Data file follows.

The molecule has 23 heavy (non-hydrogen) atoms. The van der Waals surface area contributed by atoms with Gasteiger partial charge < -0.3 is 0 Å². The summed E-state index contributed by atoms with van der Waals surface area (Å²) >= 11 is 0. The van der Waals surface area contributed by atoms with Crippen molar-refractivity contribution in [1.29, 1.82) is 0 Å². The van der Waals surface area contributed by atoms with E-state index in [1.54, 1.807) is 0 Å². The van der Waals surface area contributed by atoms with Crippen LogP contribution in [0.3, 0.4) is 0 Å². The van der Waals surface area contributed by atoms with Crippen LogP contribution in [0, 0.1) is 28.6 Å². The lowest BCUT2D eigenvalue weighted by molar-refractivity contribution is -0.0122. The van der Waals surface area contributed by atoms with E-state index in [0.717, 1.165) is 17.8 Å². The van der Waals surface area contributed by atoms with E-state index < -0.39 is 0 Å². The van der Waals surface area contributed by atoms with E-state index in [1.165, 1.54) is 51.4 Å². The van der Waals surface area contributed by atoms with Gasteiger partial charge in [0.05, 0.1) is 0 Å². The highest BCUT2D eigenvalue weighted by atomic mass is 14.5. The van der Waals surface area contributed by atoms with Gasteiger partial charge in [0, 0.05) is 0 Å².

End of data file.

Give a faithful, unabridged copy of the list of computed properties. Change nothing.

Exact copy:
The molecule has 23 heavy (non-hydrogen) atoms. The van der Waals surface area contributed by atoms with Gasteiger partial charge < -0.3 is 0 Å². The summed E-state index contributed by atoms with van der Waals surface area (Å²) >= 11 is 0. The van der Waals surface area contributed by atoms with Crippen molar-refractivity contribution in [1.29, 1.82) is 0 Å². The van der Waals surface area contributed by atoms with E-state index in [1.54, 1.807) is 0 Å². The van der Waals surface area contributed by atoms with Crippen LogP contribution in [0.3, 0.4) is 0 Å². The van der Waals surface area contributed by atoms with Crippen LogP contribution in [0, 0.1) is 28.6 Å². The lowest BCUT2D eigenvalue weighted by molar-refractivity contribution is -0.0122. The van der Waals surface area contributed by atoms with E-state index in [0.717, 1.165) is 17.8 Å². The van der Waals surface area contributed by atoms with E-state index < -0.39 is 0 Å². The van der Waals surface area contributed by atoms with E-state index in [1.165, 1.54) is 51.4 Å². The van der Waals surface area contributed by atoms with Gasteiger partial charge in [0.05, 0.1) is 0 Å². The highest BCUT2D eigenvalue weighted by atomic mass is 14.5. The van der Waals surface area contributed by atoms with Gasteiger partial charge in [0, 0.05) is 0 Å².